New GPS 3 ground system is the Pentagon’s “most troubled” program
Space News — February 22, 2016
by Mike Gruss
WASHINGTON – Pentagon leaders say a new ground system for the next-generation of GPS satellites, one that has stymied Air Force officials and led to expensive cost overruns, is the Defense Department’s most troubled acquisition program.
Lt. Gen. Samuel Greaves, commander of the Air Force’s Space and Missile Systems Center, said during a Feb. 19 breakfast here that the Pentagon continues to keep its options open for completing the Operational Control Segment, or OCX, program. That system is expected to be operational no earlier than 2021.
“The GPS OCX system is the No. 1 troubled program within the Department of Defense,” Greaves said. “I’ve heard that from my boss and my boss’s boss and it’s a very, very, very important program to the future.”
Raytheon Intelligence, Information and Services of Dulles, Virginia is the prime contractor for the OCX program. While Air Force leaders acknowledge the system will have unprecedented information assurance protection, the program has struggled with continuing technical difficulties. In December, the Air Force said OCX needs at least two additional years of work.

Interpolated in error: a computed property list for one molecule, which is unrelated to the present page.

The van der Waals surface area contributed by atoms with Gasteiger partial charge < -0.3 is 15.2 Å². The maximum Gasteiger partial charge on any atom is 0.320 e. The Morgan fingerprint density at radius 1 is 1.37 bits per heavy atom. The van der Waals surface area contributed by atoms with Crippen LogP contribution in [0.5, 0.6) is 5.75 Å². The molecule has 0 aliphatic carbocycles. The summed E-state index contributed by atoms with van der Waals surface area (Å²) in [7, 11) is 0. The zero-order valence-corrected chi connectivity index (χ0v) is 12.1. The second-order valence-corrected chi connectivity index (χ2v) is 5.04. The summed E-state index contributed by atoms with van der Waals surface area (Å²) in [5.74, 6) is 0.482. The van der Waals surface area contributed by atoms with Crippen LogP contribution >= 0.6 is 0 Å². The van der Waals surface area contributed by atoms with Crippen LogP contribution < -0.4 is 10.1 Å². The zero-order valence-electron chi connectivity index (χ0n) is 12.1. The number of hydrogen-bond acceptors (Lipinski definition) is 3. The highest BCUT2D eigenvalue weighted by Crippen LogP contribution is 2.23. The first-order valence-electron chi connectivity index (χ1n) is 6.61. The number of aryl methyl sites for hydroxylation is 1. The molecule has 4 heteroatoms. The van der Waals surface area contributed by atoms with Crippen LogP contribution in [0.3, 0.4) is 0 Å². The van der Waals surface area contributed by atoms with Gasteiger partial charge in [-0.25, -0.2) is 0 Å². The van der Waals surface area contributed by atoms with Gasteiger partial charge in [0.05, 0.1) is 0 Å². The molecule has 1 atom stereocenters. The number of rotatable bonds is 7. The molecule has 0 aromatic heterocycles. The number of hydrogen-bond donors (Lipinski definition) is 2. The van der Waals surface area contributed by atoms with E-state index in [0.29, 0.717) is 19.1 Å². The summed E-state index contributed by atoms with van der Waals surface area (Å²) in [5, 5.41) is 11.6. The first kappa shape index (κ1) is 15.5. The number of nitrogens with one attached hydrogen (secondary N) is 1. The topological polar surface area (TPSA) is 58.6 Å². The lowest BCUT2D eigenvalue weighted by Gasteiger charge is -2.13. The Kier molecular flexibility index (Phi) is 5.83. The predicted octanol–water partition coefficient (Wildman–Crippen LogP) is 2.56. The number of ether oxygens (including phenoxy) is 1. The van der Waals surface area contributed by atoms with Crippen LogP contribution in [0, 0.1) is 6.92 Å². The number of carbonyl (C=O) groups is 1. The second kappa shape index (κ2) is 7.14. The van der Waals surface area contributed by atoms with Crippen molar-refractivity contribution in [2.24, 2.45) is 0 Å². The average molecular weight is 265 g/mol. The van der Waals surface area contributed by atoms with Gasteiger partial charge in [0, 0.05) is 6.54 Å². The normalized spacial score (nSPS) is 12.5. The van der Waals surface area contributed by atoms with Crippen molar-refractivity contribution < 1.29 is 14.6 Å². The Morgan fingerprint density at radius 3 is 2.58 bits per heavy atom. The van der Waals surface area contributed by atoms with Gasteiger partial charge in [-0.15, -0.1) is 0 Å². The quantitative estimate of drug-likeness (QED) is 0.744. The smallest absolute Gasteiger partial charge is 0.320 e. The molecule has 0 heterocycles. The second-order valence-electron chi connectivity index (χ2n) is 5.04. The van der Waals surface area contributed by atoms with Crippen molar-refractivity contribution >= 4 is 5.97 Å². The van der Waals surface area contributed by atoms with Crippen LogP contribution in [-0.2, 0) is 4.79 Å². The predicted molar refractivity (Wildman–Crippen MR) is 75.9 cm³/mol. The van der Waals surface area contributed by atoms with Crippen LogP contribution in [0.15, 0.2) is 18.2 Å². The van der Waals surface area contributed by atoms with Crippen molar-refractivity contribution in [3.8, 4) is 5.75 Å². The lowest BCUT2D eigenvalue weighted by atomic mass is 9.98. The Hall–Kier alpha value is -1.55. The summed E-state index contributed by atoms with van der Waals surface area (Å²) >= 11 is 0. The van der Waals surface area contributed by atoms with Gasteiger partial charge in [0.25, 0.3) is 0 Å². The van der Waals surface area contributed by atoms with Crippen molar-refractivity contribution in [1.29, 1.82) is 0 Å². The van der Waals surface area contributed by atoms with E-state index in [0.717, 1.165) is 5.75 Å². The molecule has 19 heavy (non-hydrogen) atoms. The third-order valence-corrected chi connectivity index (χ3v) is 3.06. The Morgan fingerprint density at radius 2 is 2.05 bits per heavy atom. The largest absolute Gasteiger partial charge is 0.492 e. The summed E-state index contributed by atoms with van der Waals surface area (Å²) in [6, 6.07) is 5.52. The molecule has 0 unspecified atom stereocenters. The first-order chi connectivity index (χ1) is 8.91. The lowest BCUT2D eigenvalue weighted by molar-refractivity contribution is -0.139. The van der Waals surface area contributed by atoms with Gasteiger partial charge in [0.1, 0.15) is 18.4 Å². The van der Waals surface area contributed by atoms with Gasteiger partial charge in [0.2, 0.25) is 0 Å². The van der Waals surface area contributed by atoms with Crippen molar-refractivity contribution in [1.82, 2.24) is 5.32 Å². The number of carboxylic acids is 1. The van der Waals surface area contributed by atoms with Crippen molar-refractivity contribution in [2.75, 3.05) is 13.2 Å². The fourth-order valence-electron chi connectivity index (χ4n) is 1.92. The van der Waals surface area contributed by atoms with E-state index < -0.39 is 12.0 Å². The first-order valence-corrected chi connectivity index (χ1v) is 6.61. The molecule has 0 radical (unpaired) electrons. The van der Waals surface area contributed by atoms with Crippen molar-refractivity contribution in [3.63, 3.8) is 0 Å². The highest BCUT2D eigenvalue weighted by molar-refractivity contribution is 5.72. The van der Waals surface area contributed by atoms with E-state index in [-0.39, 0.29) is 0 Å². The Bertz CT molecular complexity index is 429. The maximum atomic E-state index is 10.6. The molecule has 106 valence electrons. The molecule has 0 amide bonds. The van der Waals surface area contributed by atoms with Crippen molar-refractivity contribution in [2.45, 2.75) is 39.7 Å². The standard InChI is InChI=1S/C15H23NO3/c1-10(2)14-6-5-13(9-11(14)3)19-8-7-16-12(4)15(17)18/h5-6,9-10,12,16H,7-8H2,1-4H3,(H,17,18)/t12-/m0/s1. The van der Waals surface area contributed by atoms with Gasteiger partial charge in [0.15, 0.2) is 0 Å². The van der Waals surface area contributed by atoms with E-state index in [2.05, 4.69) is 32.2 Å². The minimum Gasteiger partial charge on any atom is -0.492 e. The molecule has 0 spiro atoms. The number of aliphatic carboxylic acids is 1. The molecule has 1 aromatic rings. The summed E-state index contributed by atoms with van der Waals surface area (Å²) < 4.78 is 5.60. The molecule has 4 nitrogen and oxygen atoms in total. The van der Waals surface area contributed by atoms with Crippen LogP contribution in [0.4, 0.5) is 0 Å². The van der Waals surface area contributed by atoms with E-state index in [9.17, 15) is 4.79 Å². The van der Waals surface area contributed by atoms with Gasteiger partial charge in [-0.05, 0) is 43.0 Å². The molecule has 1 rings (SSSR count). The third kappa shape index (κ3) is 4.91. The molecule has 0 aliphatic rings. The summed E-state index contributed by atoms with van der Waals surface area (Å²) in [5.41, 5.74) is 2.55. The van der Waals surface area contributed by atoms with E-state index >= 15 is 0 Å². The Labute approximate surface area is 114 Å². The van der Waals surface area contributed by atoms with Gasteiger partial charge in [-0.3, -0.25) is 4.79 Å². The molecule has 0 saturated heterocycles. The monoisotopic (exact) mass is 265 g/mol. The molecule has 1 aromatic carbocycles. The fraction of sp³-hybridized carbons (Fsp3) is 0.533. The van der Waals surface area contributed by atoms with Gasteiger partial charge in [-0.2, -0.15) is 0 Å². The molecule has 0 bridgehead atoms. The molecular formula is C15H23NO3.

The delay has been a sore point for service leaders, who say that because of the lag they will be unable to immediately leverage the full capabilities of the GPS 3 satellites, which include better accuracy and higher-power signals and could launch as early as next year.
Faced with this uncertainty, the Defense Department has maintained it is leaving its options open for how to proceed on OCX.
Earlier this month, the Air Force awarded Lockheed Martin a $96 million contract modification to adapt its existing ground system to serve as a stop-gap measure until the Raytheon system is ready. Greaves described that step as “an insurance policy” but noted that the Lockheed Martin system would not offer the same kind of information assurance OCX is expected to provide.
Further contract awards or competitions also remain a possibility.
On Dec. 2, Frank Kendall, the Pentagon’s acquisition czar, said holding a new competition for all or part of the program was a possibility.